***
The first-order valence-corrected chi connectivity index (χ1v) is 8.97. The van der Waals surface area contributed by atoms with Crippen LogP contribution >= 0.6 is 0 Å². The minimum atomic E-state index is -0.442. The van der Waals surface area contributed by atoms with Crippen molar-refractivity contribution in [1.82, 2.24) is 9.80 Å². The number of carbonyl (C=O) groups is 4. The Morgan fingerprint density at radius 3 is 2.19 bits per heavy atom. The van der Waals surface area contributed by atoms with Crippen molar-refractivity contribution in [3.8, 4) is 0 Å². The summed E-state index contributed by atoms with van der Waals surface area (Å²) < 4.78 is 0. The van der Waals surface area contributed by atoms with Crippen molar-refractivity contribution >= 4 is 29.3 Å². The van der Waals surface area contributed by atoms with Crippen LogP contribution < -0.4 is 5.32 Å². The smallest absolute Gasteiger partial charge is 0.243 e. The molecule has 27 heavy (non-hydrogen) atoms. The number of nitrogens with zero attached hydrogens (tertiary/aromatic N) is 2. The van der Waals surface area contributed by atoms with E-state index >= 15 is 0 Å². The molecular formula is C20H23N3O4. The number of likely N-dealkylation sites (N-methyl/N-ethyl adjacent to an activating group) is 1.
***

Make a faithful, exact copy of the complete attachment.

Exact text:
The first-order valence-corrected chi connectivity index (χ1v) is 8.97. The van der Waals surface area contributed by atoms with Crippen LogP contribution >= 0.6 is 0 Å². The minimum atomic E-state index is -0.442. The van der Waals surface area contributed by atoms with Crippen molar-refractivity contribution in [1.82, 2.24) is 9.80 Å². The number of carbonyl (C=O) groups is 4. The Morgan fingerprint density at radius 3 is 2.19 bits per heavy atom. The van der Waals surface area contributed by atoms with Crippen molar-refractivity contribution in [3.8, 4) is 0 Å². The summed E-state index contributed by atoms with van der Waals surface area (Å²) < 4.78 is 0. The van der Waals surface area contributed by atoms with Crippen molar-refractivity contribution >= 4 is 29.3 Å². The van der Waals surface area contributed by atoms with Crippen LogP contribution < -0.4 is 5.32 Å². The smallest absolute Gasteiger partial charge is 0.243 e. The molecule has 27 heavy (non-hydrogen) atoms. The number of nitrogens with zero attached hydrogens (tertiary/aromatic N) is 2. The van der Waals surface area contributed by atoms with E-state index >= 15 is 0 Å². The molecular formula is C20H23N3O4. The number of likely N-dealkylation sites (N-methyl/N-ethyl adjacent to an activating group) is 1.